“Speaking from a law-enforcement experience, a lot of us believe this is part of the meth problem,” Cook says. “Meth is eating these people from the inside out. [They’re] coming in with cancers they’ve never had before. Same with the women. Think about it—[for pregnant inmates] it is a very high-risk pregnancy.”

Still, the risks to these women on the street makes jail prenatal care a potential lifesaver—for mother and child. But for the Sheriff’s Office, constantly struggling with a facility considered a budgetary black hole, accommodating inmates at high medical risk strains their resources.

“The problem is the jail is really caught between a rock and a hard place,” Cook says. “Judges want [pregnant inmates] off the street because, when they’re on the street, they’re using drugs and putting their babies and themselves at risk. [But, at the same time,] the jail is trying to contain costs, and we’re trying to watch what happens with county taxpayer money. Sometimes we get put in the position of having to be the caretaker rather than the person responsible for the jail.”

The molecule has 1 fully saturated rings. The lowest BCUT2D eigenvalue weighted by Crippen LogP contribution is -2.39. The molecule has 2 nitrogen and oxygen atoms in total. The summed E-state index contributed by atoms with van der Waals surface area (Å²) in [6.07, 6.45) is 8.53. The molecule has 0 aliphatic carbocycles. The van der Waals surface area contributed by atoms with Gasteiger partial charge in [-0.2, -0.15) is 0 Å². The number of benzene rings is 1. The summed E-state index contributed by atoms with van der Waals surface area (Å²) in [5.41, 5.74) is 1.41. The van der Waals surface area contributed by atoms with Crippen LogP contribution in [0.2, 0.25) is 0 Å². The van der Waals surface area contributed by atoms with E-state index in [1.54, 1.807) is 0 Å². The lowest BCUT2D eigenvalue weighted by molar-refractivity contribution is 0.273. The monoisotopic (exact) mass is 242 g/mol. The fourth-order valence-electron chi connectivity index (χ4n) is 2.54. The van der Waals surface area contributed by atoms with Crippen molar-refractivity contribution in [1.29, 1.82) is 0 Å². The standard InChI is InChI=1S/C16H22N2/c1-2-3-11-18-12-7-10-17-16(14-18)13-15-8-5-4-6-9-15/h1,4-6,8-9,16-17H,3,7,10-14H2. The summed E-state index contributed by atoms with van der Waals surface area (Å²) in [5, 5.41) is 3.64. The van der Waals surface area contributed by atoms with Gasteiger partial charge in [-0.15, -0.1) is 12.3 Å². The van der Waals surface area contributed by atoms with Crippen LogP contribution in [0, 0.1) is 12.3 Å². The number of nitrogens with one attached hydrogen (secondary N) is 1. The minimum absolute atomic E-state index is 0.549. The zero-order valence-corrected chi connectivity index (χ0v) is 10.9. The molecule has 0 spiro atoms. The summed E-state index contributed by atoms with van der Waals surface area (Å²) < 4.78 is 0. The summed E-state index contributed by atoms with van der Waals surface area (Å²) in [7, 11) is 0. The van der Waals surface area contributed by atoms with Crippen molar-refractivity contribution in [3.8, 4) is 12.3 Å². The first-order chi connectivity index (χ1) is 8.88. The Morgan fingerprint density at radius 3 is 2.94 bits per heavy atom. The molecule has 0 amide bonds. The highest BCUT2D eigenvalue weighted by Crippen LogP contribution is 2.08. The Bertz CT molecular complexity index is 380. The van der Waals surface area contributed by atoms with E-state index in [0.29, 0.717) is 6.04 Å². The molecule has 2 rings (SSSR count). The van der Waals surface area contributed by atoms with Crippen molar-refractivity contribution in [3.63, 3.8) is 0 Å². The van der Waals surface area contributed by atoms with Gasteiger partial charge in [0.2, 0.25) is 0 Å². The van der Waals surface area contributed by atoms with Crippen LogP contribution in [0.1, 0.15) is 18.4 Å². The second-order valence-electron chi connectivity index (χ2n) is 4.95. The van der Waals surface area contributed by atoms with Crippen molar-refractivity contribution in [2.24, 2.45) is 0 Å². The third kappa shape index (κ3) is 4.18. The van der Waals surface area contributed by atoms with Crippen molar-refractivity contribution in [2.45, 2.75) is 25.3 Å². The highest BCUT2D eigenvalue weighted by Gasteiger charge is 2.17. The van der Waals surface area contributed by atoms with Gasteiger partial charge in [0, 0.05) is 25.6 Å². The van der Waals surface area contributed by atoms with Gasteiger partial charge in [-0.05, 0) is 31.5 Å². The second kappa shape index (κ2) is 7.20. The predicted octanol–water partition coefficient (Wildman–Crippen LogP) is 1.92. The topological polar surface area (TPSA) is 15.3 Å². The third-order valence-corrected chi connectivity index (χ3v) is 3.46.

Exact numbers are hard to extrapolate. One pregnant inmate could spend a week in jail and then come back to serve more time at the end of the same month. The nature of addiction and crime feeding off each other means some women make multiple trips to jail every year. Cook’s office estimates that the jail averages 21 pregnant inmates a month.

All of the women have access to University of Utah Medical Center for regular prenatal checkups, deliveries and abortions, but only if medically necessary (a taxpayer-funded elective abortion, even in the first trimester, is not a legal option). Inside the jail, doctors spend most of the week either on-call or making visits. On-site, full-time nurses make rounds throughout the jail performing checkups and distributing vitamins.

“Oftentimes, it’s better than anything they would receive on the outside, and that’s why judges want them in here,” Cook says. But the bills add up even for a small number of pregnant inmates (see "Bills From Behind Bars," page 4).